Free cab rides. Cross-country contributions. Thousands of dollars in donations. In ways big and small, Canadians are doing what needs to be done to help those devastated by the Fort McMurray Wildfire.
Here’s how some are helping:
Returning the favor
The town of Lac-Megantic, Canada is no stranger to tragedy. Three years ago, an unmanned, runaway 73-car train slammed into the center of the town of 6,000 in the early morning of July 6. Tanker cars full of crude oil exploded and burned in the heart of the commercial district.
At least 42 people died and 40 businesses were leveled.
Now, Lac-Megantic residents are doing what they can to help, even though they’re 4,000 miles away.
“Three years ago, our population was struck down by tragedy, and all of Canada helped us. Now it’s our turn to help this community,” Luc Berthold, a politician who represents the region, told CNN partner CBC.
Residents are banding together and collecting donations for the Red Cross. “We understand what the people in Fort McMurray are going through,” Lac-Megantic Mayor Jean-Guy Cloutier told CBC. “All expressions of solidarity are a valuable comfort, and our prayers are with them.”
Every little bit helps
Kris Andreychuk, a social worker and the supervisor of community safety in Edmonton city, posted an Instagram image showing cab services offering free rides.
The mood in the city, where many Fort McMurray residents are taking up refuge, is in awe, he told CNN. The town is focusing on helping those evacuated from the wildfire. “Edmontonians have demonstrated a spirit of caring and are going above and beyond to offer help,” he told CNN on Instagram.
The city is also providing free access to city attractions and recreational centers.
Help from those with nothing
Images of burning homes and clouds of smoke brought tears to his eyes. Naser Nader had lived through something similar in his homeland of Syria.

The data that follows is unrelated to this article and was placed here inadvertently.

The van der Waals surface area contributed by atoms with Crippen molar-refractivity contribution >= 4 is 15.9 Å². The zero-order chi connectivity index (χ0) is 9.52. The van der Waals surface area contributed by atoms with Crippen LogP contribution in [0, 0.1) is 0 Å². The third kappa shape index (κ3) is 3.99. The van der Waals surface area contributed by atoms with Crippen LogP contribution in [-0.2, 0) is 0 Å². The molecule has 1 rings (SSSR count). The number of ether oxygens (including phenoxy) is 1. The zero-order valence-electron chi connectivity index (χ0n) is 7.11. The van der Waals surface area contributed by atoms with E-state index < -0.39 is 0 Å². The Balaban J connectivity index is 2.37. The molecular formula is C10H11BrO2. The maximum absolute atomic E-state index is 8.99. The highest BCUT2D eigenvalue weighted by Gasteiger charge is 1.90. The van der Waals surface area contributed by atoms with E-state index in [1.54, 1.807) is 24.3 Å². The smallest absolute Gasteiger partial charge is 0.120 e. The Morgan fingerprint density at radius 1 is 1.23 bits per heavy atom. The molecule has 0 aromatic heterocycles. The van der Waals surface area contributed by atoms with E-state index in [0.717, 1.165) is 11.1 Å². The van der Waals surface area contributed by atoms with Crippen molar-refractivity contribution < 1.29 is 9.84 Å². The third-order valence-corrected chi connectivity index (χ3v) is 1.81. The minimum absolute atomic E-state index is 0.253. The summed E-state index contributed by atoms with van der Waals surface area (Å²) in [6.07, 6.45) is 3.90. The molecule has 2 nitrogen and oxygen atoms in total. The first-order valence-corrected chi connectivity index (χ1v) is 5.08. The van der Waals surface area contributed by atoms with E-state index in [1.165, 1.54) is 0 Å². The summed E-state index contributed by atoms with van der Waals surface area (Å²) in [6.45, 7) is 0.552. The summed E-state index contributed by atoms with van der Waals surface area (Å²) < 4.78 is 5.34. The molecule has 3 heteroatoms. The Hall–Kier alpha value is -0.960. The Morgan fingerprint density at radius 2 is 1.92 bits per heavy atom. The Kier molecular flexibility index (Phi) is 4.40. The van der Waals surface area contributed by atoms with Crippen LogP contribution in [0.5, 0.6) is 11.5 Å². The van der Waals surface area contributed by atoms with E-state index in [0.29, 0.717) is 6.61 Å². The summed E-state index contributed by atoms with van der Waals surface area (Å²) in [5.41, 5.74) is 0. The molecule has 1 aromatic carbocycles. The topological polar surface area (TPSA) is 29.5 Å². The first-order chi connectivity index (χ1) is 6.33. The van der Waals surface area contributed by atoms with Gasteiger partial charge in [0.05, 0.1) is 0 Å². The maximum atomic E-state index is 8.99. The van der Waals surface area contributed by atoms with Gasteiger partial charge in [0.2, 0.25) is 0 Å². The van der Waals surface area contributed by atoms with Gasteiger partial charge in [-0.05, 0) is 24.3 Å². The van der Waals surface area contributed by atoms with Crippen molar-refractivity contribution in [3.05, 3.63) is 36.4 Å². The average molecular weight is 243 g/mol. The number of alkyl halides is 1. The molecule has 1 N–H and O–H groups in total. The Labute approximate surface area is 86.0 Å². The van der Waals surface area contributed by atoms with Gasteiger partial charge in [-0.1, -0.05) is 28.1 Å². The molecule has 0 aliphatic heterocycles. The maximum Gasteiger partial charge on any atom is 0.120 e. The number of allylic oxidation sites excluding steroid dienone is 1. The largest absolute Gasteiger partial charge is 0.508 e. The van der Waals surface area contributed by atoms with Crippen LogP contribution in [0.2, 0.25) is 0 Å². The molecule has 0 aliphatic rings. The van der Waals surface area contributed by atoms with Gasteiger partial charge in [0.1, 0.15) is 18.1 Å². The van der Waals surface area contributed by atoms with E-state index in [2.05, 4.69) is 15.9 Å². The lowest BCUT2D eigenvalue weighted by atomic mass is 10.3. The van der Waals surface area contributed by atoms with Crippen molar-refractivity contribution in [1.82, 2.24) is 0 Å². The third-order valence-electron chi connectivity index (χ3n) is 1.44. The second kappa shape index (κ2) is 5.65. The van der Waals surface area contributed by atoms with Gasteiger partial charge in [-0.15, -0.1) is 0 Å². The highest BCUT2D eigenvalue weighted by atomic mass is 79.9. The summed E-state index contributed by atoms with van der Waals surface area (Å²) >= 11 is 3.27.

This time, it wasn’t besieged Damascus; it was in Fort McMurray.
Canada wildfire: By the numbers
1,600: Structures destroyed
88,000: People evacuated
850: Square kilometers burned
12: Firefighting helicopters
0: Reported fatalities
“I’ve lived it. I’ve been there,” he said through a translator. “I’ve seen the fires. I’ve seen the blood. I’ve experienced the losses.”
Nader is one of many Syrian refugees in Calgary, Alberta, giving what little he has to return the favor to his adopted country. Nader and other members of the Syrian Refugee Support Group are pooling money to buy relief supplies for those affected by the wildfires.
“We felt like we had to do something because we lived through that experience,” he said.
Free flights for dogs
Canadian airline WestJet has been helping evacuate residents and deliver relief supplies. The company said it’s working closely with officials to help get people out of affected areas, using airstrips at private oil fields.
A Facebook user posted a photo of dog aboard a WestJet plane, thanking the airline.
The company has also donated $25,000 to the Red Cross.
Sports stars step up
Canadian golfer Graham DeLaet is donating $500 to the Canadian Red Cross for every birdie he makes at this week’s Wells Fargo Championship in Charlotte, North Carolina. So far he’s shot two. Follow his progress here.
He also encouraged other golfers to do the same.
Local sports teams also chipped in. The NHL’s Edmonton Oilers and Calgary Flames each donated $100,000 to relief efforts.
CNN’s Emanuella Grinberg and Amanda Jackson contributed to this report.